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Figure 4. PD123319 augmented AngII-induced suprarenal aortic expansion and incidence of AAAs independent of AT2 receptor genotype.

A. Maximal aortic width of suprarenal aortas was measured ex vivo. Circles and inverted triangles represent values from individual mice, diamonds are mean values of each group, and bars are SEM. * P = 0.01 between AngII-infused and PD123319-infused groups as analyzed by two way ANOVA. There were no significant effects on aortic width for genotypes (AT2 +/y versus AT2 −/y). B. Incidence of AAAs. * P = 0.006 between AngII-infused and PD123319-infused groups as analyzed by Fisher's Exact test. There were no significant effects of genotype (AT2 +/y versus AT2 −/y) on incidence of AAAs.

https://doi.org/10.1371/journal.pone.0061849.g004

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Figure 5. PD123319 did not change AngII-induced expansion of the aortic arch region.

Intimal area of aortic arches was measured using an en face method after termination. Circles and inverted triangles represent values from individual mice, diamonds are mean values of each group, and bars are SEM. There were no significant effects of genotype (AT2 +/y versus AT2 -/y) or PD123319 on intimal areas of the aortic arch region, as demonstrated by two way ANOVA.

https://doi.org/10.1371/journal.pone.0061849.g005

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Figure 6. PD123319 did not change atherosclerotic lesion size in mice infused with AngII.

Percent atherosclerotic lesion area of aortic arches was calculated as lesion area/intimal surface area (x 100%). Circles and inverted triangles represent values from individual mice, diamonds are mean values of each group, and bars are SEM. There were no significant effects of genotype (AT2 +/y versus AT2 −/y) or PD123319 on lesion areas, as demonstrated by two way ANOVA.

https://doi.org/10.1371/journal.pone.0061849.g006

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Table 2. Characteristics of Mice Infused with AngII alone or both AngII and PD123319.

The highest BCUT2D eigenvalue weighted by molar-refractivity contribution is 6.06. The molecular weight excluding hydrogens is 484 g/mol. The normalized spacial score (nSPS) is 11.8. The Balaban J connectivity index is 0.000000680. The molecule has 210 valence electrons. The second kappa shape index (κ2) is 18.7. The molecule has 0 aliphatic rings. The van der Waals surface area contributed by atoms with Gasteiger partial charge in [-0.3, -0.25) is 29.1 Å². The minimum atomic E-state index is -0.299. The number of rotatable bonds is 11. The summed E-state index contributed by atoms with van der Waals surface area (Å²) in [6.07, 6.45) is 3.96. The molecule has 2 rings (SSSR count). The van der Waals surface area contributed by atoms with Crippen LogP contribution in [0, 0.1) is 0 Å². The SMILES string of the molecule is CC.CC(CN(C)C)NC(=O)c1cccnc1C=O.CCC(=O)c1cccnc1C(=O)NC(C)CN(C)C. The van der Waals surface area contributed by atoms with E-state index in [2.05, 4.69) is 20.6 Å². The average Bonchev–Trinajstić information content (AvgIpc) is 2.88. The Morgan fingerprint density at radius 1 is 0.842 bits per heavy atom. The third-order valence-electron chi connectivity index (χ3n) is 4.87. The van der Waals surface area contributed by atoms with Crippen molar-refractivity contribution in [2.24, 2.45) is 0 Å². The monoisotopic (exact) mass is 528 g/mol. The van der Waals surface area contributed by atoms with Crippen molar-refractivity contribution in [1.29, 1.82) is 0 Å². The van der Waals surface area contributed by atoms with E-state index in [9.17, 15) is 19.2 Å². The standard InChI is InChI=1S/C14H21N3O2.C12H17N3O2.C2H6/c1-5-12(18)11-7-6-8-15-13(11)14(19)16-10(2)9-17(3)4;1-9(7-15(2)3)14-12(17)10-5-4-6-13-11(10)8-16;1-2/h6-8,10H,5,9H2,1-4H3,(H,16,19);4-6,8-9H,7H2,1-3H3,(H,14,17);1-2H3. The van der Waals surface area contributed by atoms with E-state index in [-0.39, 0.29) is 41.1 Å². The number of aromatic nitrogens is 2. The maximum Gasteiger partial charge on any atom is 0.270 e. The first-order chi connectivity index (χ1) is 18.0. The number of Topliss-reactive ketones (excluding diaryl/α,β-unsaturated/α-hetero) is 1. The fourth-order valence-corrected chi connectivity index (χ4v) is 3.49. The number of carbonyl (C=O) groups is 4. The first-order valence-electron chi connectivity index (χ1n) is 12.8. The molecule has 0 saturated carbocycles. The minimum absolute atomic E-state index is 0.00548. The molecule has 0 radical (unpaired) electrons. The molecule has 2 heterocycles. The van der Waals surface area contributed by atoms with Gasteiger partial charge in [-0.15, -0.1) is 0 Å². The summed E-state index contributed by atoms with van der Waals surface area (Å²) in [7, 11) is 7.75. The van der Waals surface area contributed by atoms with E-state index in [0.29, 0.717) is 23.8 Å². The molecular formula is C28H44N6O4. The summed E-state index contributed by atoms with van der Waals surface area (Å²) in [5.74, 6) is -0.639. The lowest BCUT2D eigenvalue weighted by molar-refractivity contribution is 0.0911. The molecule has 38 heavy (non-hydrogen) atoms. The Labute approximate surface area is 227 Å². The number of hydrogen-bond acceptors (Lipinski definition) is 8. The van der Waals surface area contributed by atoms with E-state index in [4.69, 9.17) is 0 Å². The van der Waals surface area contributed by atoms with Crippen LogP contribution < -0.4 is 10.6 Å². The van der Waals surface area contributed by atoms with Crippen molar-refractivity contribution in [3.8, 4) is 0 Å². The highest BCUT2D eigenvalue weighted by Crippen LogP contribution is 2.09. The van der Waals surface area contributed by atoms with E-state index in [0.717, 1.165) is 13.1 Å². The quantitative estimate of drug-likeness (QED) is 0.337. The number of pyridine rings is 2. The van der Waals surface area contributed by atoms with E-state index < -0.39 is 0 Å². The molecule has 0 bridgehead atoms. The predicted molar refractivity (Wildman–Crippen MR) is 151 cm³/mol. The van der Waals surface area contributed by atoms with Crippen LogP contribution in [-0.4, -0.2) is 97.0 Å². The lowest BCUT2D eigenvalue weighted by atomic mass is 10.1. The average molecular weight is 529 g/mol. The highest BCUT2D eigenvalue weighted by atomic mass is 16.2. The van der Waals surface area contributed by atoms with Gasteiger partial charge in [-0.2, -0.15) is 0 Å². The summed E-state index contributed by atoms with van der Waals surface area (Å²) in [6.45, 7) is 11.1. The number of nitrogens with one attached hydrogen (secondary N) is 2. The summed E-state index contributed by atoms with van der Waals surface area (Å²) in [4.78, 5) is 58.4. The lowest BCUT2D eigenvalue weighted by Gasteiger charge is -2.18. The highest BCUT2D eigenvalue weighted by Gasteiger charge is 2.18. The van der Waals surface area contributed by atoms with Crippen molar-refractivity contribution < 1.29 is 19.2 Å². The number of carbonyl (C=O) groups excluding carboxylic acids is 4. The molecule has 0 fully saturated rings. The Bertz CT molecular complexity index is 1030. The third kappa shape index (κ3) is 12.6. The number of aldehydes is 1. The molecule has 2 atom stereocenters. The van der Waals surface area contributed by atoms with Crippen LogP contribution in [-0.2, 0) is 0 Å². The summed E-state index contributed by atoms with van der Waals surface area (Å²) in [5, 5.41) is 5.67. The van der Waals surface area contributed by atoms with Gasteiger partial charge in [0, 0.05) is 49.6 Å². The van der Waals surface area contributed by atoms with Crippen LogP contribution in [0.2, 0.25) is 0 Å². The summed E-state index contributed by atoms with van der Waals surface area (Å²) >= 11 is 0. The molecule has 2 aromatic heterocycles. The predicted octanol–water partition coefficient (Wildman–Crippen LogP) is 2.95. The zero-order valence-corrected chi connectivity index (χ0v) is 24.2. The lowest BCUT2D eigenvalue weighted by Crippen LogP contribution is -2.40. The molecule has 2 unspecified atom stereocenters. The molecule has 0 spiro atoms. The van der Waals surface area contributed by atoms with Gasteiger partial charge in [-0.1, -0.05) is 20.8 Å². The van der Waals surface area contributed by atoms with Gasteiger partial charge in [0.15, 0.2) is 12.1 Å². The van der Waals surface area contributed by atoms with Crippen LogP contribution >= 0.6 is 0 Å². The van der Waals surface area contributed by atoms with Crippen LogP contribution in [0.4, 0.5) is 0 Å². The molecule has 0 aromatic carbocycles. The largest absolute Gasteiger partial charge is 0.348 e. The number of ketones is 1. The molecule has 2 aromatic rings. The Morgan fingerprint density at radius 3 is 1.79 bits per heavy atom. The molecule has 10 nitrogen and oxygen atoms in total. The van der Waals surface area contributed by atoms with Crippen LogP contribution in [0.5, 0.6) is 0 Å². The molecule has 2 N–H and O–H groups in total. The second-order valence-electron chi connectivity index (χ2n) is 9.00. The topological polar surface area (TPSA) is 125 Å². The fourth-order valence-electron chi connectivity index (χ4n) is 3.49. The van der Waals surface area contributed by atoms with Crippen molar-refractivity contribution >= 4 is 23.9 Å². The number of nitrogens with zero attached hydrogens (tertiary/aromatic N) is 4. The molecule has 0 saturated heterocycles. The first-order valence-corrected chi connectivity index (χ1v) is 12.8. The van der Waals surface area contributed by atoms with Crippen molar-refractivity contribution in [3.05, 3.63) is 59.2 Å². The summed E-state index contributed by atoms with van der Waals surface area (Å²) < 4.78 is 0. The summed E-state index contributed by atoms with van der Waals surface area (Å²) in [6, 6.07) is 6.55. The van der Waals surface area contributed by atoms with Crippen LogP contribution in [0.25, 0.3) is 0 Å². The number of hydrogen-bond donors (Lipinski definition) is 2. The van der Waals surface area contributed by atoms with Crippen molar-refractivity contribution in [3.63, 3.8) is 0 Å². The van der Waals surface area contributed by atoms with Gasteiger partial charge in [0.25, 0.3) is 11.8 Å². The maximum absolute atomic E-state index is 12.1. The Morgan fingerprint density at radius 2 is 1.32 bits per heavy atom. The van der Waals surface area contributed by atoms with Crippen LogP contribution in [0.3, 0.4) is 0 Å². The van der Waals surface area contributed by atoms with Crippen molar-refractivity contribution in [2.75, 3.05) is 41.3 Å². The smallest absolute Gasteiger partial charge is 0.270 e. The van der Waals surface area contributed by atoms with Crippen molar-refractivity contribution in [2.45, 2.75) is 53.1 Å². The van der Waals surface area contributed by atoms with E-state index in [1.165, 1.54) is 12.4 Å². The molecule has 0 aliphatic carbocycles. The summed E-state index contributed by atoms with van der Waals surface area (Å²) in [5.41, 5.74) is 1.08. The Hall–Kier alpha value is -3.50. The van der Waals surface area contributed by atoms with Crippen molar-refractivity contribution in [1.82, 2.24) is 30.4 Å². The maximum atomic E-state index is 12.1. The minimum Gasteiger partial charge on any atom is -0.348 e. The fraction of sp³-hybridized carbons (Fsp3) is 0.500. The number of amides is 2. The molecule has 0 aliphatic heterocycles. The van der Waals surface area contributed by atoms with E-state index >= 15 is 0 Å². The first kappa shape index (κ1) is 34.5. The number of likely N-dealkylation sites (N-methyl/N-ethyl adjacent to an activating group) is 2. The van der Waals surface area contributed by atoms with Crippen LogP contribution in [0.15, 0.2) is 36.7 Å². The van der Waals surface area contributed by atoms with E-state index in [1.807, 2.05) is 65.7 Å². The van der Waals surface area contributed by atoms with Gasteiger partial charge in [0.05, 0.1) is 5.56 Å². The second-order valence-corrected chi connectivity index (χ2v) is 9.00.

https://doi.org/10.1371/journal.pone.0061849.t002

Infusion of AngII at a rate of 500 ng/kg/min promoted limited pathology with minimal disruption of elastin fibers (Figure S3). In contrast, administration of PD123319 greatly enhanced aortic pathology with appearance of transmural elastin breaks of aortic media and aberrant collagen accumulation. Marked heterogeneity of cellular characteristics in AngII-induced AAAs was also evident in mice administered PD123319. We were unable to discern any differences in cellular characteristics of aneurysmal tissues in mice administered PD123319 irrespective of AT2 receptor genotype.

Discussion

This study, using both genetic disruption and pharmacological inhibition approaches, demonstrated that AT2 receptor deficiency did not influence AngII-induced AAAs, TAAs, and atherosclerosis in hypercholesterolemic mice. Notably, while PD123319 augmented AngII-induced AAAs in AT2 receptor wild type mice, the drug was equally effective in promoting this effect in AT2 receptor deficient mice. This infers that when administered in vivo, PD123319 exerts its effects through a mechanism that is independent of AT2 receptor antagonism.

There is compelling evidence from many laboratories that AngII infusion promotes aortic aneurysms and augments atherosclerosis [1], [3], [4], [29][32]. Among the 3 subtypes of AngII receptors in rodents, AT1a receptors promote AngII-induced aortic aneurysms and atherosclerosis as demonstrated by pharmacological inhibition of AT1 receptors [6] and genetic deletion of AT1a receptors [4], [7] in our previous studies. In contrast to the well-defined functional effects of the AngII-AT1a receptor interaction, no study has employed both pharmacological and genetic approaches to defining effects of AT2 receptors on AngII-induced AAAs. Definition of AT2 receptor function in vivo has been limited by the availability of few pharmacological tools. The most commonly used pharmacological reagents are PD123319 as an antagonist and CGP42112 as a partial agonist, respectively. We reported previously that simultaneous administration of PD123319 at the same dose (3 mg/kg/day) used in the present study with AngII infusion into hypercholesterolemic mice exacerbated AAAs [6]. A range of doses (1–50 mg/kg/day) of PD123319 were used to define several different AT2 receptor-dependent effects in mice [28], [33][36]. The dose of PD123319 (3 mg/kg/day) used in the present study was similar to the lowest dose used in most mouse studies [6], [12], which minimize the possibility of nonspecific effects of this compound. Despite this low dose, AT2 receptor independent effects of PD123319 on AAAs, but not on atherosclerosis and systolic blood pressure, were demonstrated in AngII-infused mice lacking AT2 receptors. There are also reports that 5 mg/kg/d of PD123319 decreased atherosclerosis in diabetic apoE −/− mice [15], while 30 mg/kg/d of PD123319 did not affect systolic blood pressure in C57BL/6 mice infused with AngII 500 ng/kg/min [37]. These findings indicate that there might be dose-dependent responses for off-target effects of PD123319 on different parameters.